Alumni Spotlight: Nathan Malinick ’13


Auburn alumnus Nathan Malinick can’t remember a time when he didn’t love cars.

He vividly remembers listing all the car companies in the world by memory in the second grade, and he was always sketching cars when he should have been taking notes in school. “Growing up, my dad always had a cool sports car in the garage, and I loved them,” he explained. “I loved not just the beautiful designs, the sounds, the smells and the feel but also the experiences shared with my dad, the joy of going on a drive somewhere.”

Today, Malinick is the Director of Design at automotive builder Hennessey Performance in Houston, Texas, where he oversees concept generation, product development and design for manufacturing. Hennessey’s in-house team designs, engineers and builds special vehicles from the ground up. They manufacture the Venom F5, a $3 million hypercar with a 1,817-hp engine. It is engineered to be the fastest car in the world, with a top speed of over 300 mph.

Malinick graduated from Auburn’s School of Industrial and Graphic Design (SIGD) in 2013, and two weeks later, he moved to California to study at ArtCenter College of Design in Pasadena. While the caliber of the students in the program was intimidating, Malinick’s love of cars and his industrial design education meant he was one of the few in his class to succeed. “A legendary ArtCenter professor told us on our first day that we’d spend a quarter of a million dollars in tuition, only 10 of us would graduate and only three of us would get jobs,” he said. “I began my classes there with 22 students, graduated with 10 and three of us secured jobs in the automotive industry.”

After four years of education at Auburn and almost five years at ArtCenter, Malinick took a job designing jets for Embraer. He helped design the Embraer Pulse, the world’s first executive jet concept, and the Embraer Duet, a collaboration with Porsche. After a year and a half, he began his “dream job” as a designer at Hennessey. Malinick says that car designers are typically not engineers. Still, they have enough engineering knowledge to discuss decisions on issues like tolerances, aerodynamics, load paths, node points, crash structures, H-points, suspension geometries and powertrains. While this sounds highly complicated, Malinick always starts his designs with simple pen and paper. “Car design is this amazing blend of art and science that takes a form in our mind, puts it onto paper or into a digital visualization program and works symbiotically with creative engineers, manufacturing geniuses and the highest skilled technicians to create a living, breathing automobile.”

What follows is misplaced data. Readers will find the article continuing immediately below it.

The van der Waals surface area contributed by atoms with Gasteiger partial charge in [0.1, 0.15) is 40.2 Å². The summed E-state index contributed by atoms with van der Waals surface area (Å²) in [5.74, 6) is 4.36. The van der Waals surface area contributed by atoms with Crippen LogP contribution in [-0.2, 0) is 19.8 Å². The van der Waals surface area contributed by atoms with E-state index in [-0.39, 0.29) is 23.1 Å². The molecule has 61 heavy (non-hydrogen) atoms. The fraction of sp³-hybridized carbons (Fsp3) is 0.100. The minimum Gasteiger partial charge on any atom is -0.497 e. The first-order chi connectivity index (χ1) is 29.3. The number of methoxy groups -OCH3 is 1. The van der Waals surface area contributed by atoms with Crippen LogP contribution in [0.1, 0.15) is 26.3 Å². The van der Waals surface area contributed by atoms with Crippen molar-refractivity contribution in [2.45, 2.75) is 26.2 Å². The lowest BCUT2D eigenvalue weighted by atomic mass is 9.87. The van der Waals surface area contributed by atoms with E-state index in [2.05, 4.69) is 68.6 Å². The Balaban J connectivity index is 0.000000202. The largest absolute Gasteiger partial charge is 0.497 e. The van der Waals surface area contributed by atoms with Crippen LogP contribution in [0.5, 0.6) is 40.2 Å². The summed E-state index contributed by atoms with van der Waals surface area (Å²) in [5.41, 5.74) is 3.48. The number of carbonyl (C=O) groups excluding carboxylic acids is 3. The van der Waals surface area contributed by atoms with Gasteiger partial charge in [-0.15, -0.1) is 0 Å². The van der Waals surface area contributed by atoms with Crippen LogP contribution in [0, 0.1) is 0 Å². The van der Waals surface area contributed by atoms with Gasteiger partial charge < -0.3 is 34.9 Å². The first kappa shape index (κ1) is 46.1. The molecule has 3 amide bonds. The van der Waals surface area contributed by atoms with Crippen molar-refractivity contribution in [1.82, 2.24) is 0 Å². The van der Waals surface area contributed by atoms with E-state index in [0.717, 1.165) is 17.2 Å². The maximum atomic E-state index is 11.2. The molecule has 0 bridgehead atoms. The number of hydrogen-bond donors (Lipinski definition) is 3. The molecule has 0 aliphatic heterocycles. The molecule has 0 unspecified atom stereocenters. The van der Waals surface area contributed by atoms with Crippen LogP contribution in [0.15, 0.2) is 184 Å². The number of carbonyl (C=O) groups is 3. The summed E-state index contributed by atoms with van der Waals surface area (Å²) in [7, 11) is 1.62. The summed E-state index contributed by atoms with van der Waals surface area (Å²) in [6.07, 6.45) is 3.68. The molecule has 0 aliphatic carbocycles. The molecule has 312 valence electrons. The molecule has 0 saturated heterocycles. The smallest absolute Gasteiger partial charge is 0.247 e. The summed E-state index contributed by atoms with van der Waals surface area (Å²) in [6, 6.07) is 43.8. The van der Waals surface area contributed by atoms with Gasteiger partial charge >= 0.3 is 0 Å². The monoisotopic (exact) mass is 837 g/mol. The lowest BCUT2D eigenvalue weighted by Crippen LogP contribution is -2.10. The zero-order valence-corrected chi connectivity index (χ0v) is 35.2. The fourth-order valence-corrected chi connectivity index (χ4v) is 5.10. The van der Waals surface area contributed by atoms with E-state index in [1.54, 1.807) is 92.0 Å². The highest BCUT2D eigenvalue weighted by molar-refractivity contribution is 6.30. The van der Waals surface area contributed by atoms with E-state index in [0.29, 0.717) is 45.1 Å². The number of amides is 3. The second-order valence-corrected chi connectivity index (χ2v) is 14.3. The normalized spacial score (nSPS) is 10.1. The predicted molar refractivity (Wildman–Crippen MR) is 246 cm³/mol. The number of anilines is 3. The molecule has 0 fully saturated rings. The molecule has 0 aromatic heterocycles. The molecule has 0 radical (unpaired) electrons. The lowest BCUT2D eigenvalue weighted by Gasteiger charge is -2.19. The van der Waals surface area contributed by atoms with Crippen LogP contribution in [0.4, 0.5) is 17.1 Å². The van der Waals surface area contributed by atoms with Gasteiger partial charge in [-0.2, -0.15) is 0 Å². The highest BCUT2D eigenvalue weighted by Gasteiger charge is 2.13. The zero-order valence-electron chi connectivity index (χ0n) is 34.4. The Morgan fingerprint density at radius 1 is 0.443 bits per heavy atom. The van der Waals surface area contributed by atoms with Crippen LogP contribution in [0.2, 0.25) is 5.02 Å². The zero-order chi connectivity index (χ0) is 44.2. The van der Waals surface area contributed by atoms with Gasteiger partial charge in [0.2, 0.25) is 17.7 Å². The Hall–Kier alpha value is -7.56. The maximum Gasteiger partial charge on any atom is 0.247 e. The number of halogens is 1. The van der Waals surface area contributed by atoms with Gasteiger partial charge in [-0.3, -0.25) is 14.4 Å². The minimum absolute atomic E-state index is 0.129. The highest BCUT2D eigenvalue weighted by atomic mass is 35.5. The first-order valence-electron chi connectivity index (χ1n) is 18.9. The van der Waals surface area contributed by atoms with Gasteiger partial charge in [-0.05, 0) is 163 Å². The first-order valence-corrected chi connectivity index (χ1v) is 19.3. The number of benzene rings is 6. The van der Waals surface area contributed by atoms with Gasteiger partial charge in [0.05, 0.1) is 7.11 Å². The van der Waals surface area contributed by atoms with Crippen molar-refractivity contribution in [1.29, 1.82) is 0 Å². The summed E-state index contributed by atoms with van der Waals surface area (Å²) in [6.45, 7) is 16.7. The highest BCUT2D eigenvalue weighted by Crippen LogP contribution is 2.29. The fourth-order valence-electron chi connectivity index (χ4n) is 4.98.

Malinick’s favorite SIGD classes were the ProTeam Studio with Professor Tin-Man Lau and a professional practice class with Professor Rich Britnell. While he didn’t create any car designs at Auburn other than a two-wheeled, single-seat student transportation device, cars were never far from his mind. “Those who knew me before entering the Industrial Design program would know I was a less than stellar student,” he laughed. “I got my one and only 100% grade at Auburn in an Automotive History class where I wrote a thesis paper on the golden era of car design.”

Malinick says while interiors are becoming ever more important in automotive design, his favorite thing to create is the exterior of a car since it’s what everyone stares at as it drives down the road. His lifelong fascination with the automotive industry means he feels lucky to be where he is and do a job he loves daily. “I definitely would say that I have my dream job, and I’m extremely grateful to the whole Hennessey family. My main objective is to be a creative, a visionary and a dreamer and to design future cars.”

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